Guest Artists ’19

The 2019 Harvest Moon Dance Weekend’s guest artists are musicians Kate Barnes, Earl Gaddis, and [TBA], and caller Graham Christian.


Kate Barnes


Kate Barnes has many distinguished accomplishments, and we are confident she will soon add “sending us a bio” to their number.


Earl Gaddis


Earl Gaddis is a full-time dance musician who has been playing violin and viola for various combinations of English, Scottish, American, and international dancing for more than fifty years. He plays at dance camps, workshops, balls, festivals, and dances throughout the United States, in Canada, and abroad. As a member of Bare Necessities, Earl has made eighteen recordings of English Country Dance music so far, and he has recorded with a number of other musicians as well. He lives in great contentment on ten acres of woods in Plainwell, Michigan with his wife Sherry Brodock.


Jonathan Whitall


Jonathan Whitall, originally from Pittsburgh, grew up studying classical piano and violin. A family friend introduced him to Irish music in the mid-1990s, and he became interested in the tunes, studying the work of masters such as Tommy Peoples and John Doherty. He honed his piano and fiddle technique playing with Donnybrook and other Chicago-area musicians. More recently, he turned his attention to the distinctive style of Cape Breton music, taking inspiration from musicians including Glenn Graham, Joel Chaisson, and Troy MacGillivray. Drawing from a variety of traditions as well as his extensive tune knowledge, he provides intricate, energetic, and tasteful accompaniment. He also fiddles with the Cosmic Otters, a contra dance band.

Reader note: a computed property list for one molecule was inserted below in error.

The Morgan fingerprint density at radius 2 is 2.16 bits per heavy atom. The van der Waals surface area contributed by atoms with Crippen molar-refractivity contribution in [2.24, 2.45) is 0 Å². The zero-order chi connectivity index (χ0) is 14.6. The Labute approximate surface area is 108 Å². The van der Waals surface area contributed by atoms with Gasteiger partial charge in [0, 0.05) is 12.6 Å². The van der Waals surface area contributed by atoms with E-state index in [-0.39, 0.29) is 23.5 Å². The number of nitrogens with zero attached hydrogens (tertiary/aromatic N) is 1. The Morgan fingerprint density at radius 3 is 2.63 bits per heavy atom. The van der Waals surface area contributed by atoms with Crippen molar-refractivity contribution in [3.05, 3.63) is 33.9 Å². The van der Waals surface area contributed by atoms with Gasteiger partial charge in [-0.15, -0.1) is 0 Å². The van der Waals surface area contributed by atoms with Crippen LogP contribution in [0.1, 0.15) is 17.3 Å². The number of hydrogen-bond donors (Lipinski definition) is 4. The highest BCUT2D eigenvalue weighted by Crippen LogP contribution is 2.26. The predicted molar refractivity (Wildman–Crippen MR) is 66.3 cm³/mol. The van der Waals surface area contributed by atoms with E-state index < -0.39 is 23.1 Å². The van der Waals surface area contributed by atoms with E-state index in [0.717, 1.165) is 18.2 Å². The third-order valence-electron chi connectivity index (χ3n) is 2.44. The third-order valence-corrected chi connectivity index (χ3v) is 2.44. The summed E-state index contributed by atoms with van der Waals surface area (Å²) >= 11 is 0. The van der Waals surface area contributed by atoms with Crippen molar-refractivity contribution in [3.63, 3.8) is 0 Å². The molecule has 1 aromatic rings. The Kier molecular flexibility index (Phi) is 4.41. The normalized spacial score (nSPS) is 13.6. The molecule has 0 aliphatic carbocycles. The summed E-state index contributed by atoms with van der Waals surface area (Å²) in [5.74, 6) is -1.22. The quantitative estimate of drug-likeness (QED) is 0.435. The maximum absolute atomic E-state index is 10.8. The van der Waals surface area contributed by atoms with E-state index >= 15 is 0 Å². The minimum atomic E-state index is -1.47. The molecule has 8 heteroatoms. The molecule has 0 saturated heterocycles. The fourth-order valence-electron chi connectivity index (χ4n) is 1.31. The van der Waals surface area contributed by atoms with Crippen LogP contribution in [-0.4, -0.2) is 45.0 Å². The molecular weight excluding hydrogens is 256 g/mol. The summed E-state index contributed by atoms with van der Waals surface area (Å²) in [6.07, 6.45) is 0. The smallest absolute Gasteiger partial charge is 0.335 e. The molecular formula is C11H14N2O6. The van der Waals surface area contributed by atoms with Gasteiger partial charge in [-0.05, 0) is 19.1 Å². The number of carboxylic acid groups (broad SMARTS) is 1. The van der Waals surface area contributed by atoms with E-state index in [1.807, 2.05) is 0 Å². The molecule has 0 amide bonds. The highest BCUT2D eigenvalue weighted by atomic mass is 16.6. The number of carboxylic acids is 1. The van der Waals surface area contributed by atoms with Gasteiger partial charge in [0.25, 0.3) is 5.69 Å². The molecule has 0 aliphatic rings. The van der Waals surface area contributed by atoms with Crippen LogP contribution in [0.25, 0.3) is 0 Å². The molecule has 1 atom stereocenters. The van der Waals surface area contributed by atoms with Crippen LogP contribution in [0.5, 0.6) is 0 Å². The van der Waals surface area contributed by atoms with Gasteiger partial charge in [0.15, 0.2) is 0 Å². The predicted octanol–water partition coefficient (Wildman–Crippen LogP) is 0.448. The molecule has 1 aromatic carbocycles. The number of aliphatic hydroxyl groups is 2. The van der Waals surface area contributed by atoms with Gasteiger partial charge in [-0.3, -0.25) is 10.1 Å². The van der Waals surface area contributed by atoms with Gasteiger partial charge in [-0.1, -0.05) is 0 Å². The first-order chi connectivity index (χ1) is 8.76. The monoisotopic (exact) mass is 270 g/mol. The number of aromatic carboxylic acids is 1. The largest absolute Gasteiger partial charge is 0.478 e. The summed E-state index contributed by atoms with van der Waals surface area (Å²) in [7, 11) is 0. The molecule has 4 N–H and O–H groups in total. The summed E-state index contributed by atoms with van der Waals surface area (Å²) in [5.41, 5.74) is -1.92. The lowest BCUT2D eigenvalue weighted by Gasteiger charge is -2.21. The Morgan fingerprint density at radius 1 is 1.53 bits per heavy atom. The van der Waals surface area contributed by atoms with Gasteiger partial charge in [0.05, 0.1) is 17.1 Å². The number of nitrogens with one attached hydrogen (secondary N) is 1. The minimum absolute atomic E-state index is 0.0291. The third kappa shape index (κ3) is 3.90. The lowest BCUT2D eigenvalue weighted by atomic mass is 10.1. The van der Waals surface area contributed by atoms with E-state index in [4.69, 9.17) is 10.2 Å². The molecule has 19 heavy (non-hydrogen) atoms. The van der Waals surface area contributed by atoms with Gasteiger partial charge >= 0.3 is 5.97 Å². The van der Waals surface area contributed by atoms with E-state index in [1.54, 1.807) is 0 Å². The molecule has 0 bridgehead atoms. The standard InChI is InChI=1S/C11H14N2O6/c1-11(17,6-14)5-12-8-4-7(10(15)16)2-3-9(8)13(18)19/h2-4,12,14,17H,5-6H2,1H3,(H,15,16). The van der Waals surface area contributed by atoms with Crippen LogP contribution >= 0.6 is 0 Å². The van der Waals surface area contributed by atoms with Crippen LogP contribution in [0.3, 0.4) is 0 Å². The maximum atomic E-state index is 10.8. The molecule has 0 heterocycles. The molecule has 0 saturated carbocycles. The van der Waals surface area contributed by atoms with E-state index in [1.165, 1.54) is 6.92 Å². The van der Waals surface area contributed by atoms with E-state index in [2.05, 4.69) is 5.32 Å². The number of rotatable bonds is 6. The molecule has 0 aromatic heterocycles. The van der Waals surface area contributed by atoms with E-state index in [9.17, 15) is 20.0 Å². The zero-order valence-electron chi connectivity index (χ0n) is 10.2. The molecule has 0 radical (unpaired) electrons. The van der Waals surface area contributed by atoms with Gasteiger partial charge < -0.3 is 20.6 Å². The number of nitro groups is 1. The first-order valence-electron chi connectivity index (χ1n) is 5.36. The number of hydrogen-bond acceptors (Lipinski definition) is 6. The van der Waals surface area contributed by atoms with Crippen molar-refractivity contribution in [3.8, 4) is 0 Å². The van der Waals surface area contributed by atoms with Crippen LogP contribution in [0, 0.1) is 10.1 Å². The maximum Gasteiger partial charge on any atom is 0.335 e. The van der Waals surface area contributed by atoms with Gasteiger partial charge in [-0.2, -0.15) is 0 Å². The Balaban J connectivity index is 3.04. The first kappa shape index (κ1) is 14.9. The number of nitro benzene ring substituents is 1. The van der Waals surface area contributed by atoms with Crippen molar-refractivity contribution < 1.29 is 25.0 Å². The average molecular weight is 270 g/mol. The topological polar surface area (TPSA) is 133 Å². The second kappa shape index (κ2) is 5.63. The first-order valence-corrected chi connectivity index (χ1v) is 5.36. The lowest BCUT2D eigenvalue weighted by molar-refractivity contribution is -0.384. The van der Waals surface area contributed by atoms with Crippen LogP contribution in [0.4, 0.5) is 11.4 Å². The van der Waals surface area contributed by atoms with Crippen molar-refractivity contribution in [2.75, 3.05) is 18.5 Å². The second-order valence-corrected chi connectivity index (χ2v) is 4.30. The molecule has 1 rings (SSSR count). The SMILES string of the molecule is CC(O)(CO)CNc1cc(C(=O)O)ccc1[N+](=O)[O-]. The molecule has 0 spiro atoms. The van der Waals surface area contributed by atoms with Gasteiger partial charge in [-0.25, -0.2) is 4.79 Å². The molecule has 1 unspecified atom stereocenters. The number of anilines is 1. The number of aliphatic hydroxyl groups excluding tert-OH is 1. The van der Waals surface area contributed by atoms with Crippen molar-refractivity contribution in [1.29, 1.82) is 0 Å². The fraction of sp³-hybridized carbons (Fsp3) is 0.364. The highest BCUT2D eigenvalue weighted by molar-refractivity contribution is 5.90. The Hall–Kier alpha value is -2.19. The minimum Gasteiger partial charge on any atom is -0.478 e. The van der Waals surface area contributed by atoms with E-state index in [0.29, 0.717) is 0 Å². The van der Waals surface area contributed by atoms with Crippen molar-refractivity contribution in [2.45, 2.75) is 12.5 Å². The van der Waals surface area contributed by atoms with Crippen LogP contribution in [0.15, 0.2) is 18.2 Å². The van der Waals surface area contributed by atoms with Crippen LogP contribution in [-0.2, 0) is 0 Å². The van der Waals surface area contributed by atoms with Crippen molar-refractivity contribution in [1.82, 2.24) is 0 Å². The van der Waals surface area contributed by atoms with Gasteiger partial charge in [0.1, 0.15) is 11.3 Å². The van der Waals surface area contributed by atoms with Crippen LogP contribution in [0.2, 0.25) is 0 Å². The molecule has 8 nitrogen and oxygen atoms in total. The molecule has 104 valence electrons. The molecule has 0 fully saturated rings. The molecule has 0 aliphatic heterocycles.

Graham Christian


Graham Christian is a historian, musician, and writer, and his recent publication, “The Playford Assembly: 125 Early English Country Dances, 1651 – c. 1820” has been celebrated at the Library of Congress and by international audiences. He is a regular contributor to CDSS News and continues to pursue larger projects at the intersection of choreography and social history. Complementing his unparalleled knowledge of English country dance history, Graham’s clear, precise teaching style and his richly crafted programs of dances old and new put him in great demand as a caller across the United States and beyond.

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